Monument Valley is located on the southern border of Utah with northern Arizona near the Four Corners area. The valley lies within the range of the Navajo Nation Reservation, and is accessible from U.S. Highway 163. The Navajo name for the valley is Tsé Bii’ Ndzisgaii (Valley of the Rocks).
The area is part of the Colorado Plateau. The floor is largely Cutler Red siltstone or its sand deposited by the meandering rivers that carved the valley. The valley’s vivid red color comes from iron oxide exposed in the weathered siltstone. The darker, blue-gray rocks in the valley get their color from manganese oxide.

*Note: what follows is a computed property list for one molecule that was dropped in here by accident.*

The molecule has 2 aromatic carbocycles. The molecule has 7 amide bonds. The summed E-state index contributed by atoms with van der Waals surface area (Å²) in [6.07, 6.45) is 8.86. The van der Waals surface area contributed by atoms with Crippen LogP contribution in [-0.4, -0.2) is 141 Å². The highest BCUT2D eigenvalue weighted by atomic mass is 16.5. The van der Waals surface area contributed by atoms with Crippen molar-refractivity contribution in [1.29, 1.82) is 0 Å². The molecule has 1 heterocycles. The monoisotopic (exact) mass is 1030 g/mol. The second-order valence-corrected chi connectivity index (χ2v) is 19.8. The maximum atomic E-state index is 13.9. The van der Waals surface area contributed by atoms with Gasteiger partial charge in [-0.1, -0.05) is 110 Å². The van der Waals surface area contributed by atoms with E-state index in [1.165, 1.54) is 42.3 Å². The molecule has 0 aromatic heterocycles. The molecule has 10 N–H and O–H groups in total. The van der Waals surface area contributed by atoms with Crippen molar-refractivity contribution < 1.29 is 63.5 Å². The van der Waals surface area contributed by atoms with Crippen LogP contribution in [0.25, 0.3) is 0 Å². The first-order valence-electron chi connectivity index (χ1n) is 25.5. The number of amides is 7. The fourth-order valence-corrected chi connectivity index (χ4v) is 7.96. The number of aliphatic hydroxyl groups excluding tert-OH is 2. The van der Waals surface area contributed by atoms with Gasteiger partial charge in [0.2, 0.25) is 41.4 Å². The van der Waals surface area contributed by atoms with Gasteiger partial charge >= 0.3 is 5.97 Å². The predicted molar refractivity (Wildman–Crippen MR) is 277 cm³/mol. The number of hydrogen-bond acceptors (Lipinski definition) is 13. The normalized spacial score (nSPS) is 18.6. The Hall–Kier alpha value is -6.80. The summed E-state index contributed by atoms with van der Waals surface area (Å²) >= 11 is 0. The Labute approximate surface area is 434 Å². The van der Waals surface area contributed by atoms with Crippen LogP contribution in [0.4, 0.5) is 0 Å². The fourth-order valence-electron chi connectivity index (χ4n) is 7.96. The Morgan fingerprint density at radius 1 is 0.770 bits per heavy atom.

The buttes are clearly stratified, with three principal layers. The lowest layer is Organ Rock shale, the middle de Chelly sandstone and the top layer is Moenkopi shale capped by Shinarump siltstone. The valley includes large stone structures including the famed Eye of the Sun.
Between 1948 and 1967, the southern extent of the Monument Upwarp was mined for uranium, which occurs in scattered areas of the Shinarump siltstone; vanadium and copper are associated with uranium in some deposits.
Monument Valley has been featured in many forms of media since the 1930s. the most memorable include Westerns by director John Ford, featuring the late John wayne.